Phantasy Star Online Original Soundtrack


Review by · November 1, 2001

Phantasy Star Online is one of those soundtracks that has me so confused. On one hand, I love it to death. There are so many good tracks, not to mention the bonus material is almost worth the album alone. However, there are a few pieces that are so uninteresting and mediocre compared to the rest, it just begs the question, “How can something this incredibly good be so bland at the same time?!”

What I couldn’t understand is that I’d played the game for hours upon hours, yet continued to have the overwhelming urge to listen to its soundtrack again and again. Perhaps it was the familiar feelings of excitement I’d have while playing the game that this CD brought back, or was it the music itself; even the tracks I normally found annoying within the game I was able to tolerate. Whatever it was that drew me to listen to this CD, I do know there is a complexity to this music that not many people realize.

Playing an online RPG is much different than your conventional console RPG fare. As a player you’re speaking to other players, using teamwork to get through levels, thus projecting yourself into that character, and completely immersing yourself into the game environment. Music is detrimental to this process. Not only did Kobayashi and Kumatani realize this, but they used their talents to create a soundtrack that would help convey the different atmospheres and feelings to the player. From the calming music of the Forest to the mechanical feel of the Mines, to the mysterious, and oftentimes foreboding, sounds of the Ruins, you can’t play through without “feeling” the music.

The interesting part about PSO is that each level has two distinct themes, one for normal exploration, and another for when monsters enter the area. I must commend the composers on an excellent job incorporating both of these themes so well; most times the pieces segue seamlessly from one to another. A lot of this is due to the ambient nature of the music; without distinct melodies, the composers were able to use similar style and synth to create a common theme for both. Kobayashi and Kumatani take this to the next level by creating calming exploration themes that blend in well to the more fast-paced battle music. It would have been really neat if the tracks would have flown together on the CD itself as the themes do in the game, though.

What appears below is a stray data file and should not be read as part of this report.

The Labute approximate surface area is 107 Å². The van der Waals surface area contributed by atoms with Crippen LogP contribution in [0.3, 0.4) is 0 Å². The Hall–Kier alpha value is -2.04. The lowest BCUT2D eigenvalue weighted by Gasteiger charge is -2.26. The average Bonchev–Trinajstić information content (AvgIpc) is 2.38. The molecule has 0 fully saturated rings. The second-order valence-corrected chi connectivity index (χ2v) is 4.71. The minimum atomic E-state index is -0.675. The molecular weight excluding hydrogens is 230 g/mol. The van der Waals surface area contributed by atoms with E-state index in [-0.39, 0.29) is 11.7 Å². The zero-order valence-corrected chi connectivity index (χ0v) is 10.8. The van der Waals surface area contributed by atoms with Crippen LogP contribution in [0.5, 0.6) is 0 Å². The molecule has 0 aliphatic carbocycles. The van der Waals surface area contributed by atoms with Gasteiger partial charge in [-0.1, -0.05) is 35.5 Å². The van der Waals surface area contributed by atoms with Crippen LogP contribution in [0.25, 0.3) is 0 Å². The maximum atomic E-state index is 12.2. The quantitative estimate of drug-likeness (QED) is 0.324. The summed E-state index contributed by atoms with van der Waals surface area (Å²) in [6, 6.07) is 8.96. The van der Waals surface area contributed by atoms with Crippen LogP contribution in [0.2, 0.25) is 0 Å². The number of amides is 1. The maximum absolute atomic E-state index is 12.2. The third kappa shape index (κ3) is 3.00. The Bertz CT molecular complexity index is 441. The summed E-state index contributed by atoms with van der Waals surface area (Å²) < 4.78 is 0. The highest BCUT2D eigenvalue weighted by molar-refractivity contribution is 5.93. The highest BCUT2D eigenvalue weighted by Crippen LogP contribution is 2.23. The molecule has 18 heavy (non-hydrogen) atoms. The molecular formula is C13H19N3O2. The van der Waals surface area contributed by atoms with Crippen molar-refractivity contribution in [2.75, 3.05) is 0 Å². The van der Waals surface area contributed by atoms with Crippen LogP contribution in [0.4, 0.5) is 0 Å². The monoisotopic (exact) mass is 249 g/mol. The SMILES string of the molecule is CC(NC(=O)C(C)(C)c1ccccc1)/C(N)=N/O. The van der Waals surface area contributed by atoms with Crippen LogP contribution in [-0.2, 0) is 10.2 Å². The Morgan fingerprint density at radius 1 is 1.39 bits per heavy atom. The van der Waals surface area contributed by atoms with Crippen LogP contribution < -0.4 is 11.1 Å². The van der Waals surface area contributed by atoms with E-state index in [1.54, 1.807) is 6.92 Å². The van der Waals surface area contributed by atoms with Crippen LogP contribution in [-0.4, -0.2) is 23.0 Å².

The ambience is perfectly offset by some truly amazing boss themes. “From seeing the rough wave” is my favorite. Its unconventional heavy bass rhythm combined with synthesized violins perfectly captures the heart-pounding race through the sewer tunnels as you fight De Ro Ley. Highly dramatic and powerful, these pieces sound as if they came straight from a battle scene in a movie. The final boss themes, “Pray for ‘IDOLA’ the distorted” and “Cry for ‘IDOLA’ the holy” are incredible. They have a sweeping, dramatic quality to them that fits extremely well with the final battle.

If you were a fan of the opening and ending themes from the game, you’re in for quite a surprise with this CD. This CD contains the lyric versions, which I enjoyed much more than their “La La” counterparts. Although the vocalist sounds off key at times, I found her voice to be pleasant and it flows well with the orchestral arrangement. Between both pieces, though, I’d definitely say that the ending theme is the better of the two. Its beautiful melody combined with LOREN’s soothing voice almost brings tears to my eyes whenever I listen to it. And I absolutely love how it breaks into the fast and heavy orchestrated finishing segment, which I found to be very reminiscent of Final Fantasy VIII’s Ending Theme.

As I mentioned before, not only are there a lot of incredible things about this album, there are a few not so incredible aspects as well. Not all of the music is pleasing to the ear, namely the Forest Battle theme, “Mother earth of dishonesty PART 2”; the cacophony of harsh sounds tends to grate on the nerves a bit. Also, both Cave themes are just a little too dissonant for my tastes. Probably the most upsetting is that not all of the music is included. Both the character creation (my favorite piece in the entire game) and character selection themes are missing, among others. All of that mentioned, I still believe the good outweighs the bad.

For all of you PSO junkies, you’ve probably heard the music a million times, but there is a bonus here in the form of two “Wind Orchetra” arrangements of the opening and ending themes. I’d go as far as to say they’re what really make the CD. Not only do they stay close enough to the original melodies, but they’re arranged to perfection; anyone who loves orchestral will be won over by these tracks.

So, the verdict on PSO OST? If you’ve played the game, you know you want this album. The nostalgia alone makes it worth it. If you’ve never played PSO but are a fan of ambient music, you’ll love it. It has some truly amazing music if you have the time and patience to let it grow on you. PSO is still available at most stores, but I’d recommend Game Music Online. You can pick it up for about $25.

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Lucy Rzeminski

Lucy Rzeminski

RPGFan Music has long had a single figurehead running the show. For years, that person was Lucy. Her passion and knowledge of VGMusic was unmatched, and she helped bolster our coverage quite a bit during her time here.